Monthly Archives: August 2008

No Saturdays For the Moment.

At the moment Haven Rich isn’t feeling well and won’t be blogging for a bit.  Keep her in your thoughts if you have a moment.   And we hope we see her back soon.

AJ and the Tales chicks


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Smart As An Oyster

I was watching this Chuck Norris movie called The Octagon a couple of weeks ago.  There’s a secondary character in the movie that I have issues with.    He’s Chuck’s friend and a fellow martial artist.  Of course, he’s not at Chuck’s kick butt level, but then no one is.

Anyway, my main problem with this character is that I don’t know why he did some of the things he did.  His motivation wasn’t clear enough for me.   (By the way, Debbie wrote a great post about character motivation on Wednesday).  The why behind some of his choices was too general.   Not  deep enough.  It’s like the villain who wants to take over the world just because he’s evil.   He’s evil for a reason, some event or experience pushed him to choose the dark side.   Knowing or understanding why a character makes a decision, makes it easier for the reader to accept the character’s decision to act or react in a particular way.  Even if that decision is a stupid or illogical one.

But if the writer hasn’t given a sufficient reason for the character’s decision, then character comes off as D.A.A.M.O.– Dumb As A Mud Oyster.   Like that secondary character from the Chuck Norris movie.  For reasons that aren’t fully explained (at least to me), he decides to crash a Ninja training camp.  I don’t know how he expected to take down a group of Ninjas by himself in tight jeans, a red windbreaker and sneakers.  He had no weapons.  Nothing.  If this was Chuck, I would have totally bought it because Chuck’s the man.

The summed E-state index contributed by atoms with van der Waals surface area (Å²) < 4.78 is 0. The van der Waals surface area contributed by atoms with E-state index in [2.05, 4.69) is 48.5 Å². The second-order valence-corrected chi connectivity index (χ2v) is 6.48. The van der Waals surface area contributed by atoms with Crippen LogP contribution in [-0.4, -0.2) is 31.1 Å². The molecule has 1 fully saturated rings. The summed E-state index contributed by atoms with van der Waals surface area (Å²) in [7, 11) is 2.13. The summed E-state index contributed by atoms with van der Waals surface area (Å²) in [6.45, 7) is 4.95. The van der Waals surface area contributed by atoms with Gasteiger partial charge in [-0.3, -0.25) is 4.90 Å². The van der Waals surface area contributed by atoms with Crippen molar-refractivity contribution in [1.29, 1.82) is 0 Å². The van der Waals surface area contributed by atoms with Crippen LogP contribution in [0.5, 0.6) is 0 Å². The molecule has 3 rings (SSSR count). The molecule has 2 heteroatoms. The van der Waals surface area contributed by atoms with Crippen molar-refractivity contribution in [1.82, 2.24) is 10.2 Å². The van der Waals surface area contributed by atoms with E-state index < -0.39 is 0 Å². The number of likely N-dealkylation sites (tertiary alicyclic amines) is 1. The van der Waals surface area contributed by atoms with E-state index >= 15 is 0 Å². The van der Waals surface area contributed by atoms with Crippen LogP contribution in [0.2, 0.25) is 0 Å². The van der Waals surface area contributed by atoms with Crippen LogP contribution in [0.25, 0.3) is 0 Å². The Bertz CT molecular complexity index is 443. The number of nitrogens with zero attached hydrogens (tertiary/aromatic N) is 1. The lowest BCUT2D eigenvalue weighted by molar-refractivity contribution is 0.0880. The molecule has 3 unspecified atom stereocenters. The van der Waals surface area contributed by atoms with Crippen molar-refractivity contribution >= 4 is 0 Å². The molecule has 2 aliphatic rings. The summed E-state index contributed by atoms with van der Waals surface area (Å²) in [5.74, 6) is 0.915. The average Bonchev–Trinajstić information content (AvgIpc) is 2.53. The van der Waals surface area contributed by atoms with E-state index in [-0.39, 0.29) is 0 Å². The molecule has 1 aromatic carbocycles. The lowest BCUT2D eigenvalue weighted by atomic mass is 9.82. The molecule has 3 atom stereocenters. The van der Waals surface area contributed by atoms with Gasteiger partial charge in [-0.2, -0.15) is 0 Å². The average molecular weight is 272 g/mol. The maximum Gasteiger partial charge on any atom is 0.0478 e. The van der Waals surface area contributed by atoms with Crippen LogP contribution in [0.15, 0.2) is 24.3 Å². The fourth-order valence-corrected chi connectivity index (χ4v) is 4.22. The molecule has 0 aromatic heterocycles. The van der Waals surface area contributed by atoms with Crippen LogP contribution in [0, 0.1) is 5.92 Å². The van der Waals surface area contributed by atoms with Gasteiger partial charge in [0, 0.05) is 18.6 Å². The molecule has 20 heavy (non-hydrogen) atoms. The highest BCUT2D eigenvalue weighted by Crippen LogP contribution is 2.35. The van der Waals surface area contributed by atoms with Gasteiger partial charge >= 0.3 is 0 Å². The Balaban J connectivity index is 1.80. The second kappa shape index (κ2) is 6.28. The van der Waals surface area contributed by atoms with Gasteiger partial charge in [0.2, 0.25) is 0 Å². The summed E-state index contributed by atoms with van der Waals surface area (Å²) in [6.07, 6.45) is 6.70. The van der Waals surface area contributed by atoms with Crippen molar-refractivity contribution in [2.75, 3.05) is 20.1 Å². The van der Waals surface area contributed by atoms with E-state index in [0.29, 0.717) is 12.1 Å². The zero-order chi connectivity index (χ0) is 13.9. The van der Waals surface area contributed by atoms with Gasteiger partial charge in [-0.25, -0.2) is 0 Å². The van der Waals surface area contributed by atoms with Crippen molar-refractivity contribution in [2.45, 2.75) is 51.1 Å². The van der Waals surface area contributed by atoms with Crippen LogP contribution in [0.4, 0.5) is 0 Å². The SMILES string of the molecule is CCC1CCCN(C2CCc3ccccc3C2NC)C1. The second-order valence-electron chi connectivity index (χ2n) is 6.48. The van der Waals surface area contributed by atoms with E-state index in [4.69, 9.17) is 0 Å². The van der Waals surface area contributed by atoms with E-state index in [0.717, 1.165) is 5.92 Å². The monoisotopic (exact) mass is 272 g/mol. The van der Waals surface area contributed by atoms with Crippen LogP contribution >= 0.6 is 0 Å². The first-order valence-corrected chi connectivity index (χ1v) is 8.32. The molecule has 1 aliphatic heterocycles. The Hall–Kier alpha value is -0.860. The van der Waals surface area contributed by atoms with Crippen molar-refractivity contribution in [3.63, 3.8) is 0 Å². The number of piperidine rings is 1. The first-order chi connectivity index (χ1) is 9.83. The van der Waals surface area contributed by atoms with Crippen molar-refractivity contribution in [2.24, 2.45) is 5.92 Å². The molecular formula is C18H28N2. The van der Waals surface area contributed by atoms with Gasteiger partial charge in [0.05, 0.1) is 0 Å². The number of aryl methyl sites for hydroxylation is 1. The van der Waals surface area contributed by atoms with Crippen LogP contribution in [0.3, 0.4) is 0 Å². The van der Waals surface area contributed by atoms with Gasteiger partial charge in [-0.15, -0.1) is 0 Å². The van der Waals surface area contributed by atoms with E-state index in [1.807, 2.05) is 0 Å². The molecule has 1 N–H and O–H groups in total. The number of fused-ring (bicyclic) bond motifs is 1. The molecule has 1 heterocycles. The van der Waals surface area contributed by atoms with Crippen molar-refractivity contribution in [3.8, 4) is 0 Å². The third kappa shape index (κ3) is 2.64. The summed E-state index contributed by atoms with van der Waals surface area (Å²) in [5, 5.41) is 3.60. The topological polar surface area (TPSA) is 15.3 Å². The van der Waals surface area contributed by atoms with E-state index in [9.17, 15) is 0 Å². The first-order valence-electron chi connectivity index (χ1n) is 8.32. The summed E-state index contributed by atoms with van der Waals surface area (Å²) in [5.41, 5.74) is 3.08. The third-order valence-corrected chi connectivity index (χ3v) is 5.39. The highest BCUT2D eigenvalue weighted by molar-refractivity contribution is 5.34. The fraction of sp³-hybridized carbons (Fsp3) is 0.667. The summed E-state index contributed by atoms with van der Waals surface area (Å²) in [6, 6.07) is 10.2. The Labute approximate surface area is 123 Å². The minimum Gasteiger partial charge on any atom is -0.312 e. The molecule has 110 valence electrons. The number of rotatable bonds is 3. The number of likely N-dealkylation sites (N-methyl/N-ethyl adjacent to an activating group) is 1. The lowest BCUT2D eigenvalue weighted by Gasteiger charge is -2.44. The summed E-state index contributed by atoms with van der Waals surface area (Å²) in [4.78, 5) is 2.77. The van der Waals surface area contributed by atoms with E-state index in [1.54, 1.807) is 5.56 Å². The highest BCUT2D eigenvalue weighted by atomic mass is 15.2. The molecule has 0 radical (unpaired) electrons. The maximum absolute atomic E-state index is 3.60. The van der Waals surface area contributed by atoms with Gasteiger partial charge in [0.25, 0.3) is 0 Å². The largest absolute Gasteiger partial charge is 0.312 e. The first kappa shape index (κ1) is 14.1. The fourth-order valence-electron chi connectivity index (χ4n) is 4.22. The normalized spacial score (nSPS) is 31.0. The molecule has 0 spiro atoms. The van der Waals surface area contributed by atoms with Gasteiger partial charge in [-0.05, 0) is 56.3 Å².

Now,   I have a heroine who does DAAMO things all the time.  She reacts without thinking about the consequences and feels obligated  to prove she is capable.  But I’ve written her so that these decisions fit her character.  It’s not a surprise to the reader when she trash talks and then challenges a male character twice her size to a battle of fists.

So have you read or seen any Dumb As A Mud  Oyster characters lately?  Do any of your characters have DAAMO tendencies?

And for anyone who wants to see Chuck in all his 80s hotness, The Octagon is airing on AMC September 2 at 8:15 a.m. and on the 3rd at 3:30 a.m..

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Filed under Kimberly, writing

Thursday 13: Every Flavor in the Rainbow: MANCANDY!

Ever just need inspiration?  Well, here ya go! Feast your eyes on some drool worthy images!! 13 of them.

And a twofer bonus!!Meet Coe and Alex!!


Filed under Inez, writing

Let’s Chat About Motivation…

Motivation. Why does a character, or a real-live person, do what they do? How are their actions consistent with their core beliefs even when those acts might seem to be at odds with their public persona?

Conflict may be the beating heart of your story, but motivation is the life-blood that allows readers to invest themselves in your characters. Even if your character doesn’t know why he/she acts the way he/she does, your reader should understand enough to intuitively feel the rightness of this character choosing that particular path.

I’ve been watching the HBO series “Carnivale” on DVD and I’ve marveled at how the writers have pulled me into a world so at odds with my own. I can’t say I understand the characters, but I definitely feel for them. I care about what happens to them. And while I may not be able to define their motivations, I intuitively know that their choices are true to whom they believe themselves to be.

Stumpy is a case in point. I don’t understand a man who can act as pimp to his wife and daughters, but neither do I question his genuine love for his girls. The family dynamic in that grouping is fascinating to watch. It is foreign to my experience, but it rings true for them because each character acts in an internally consistent manner.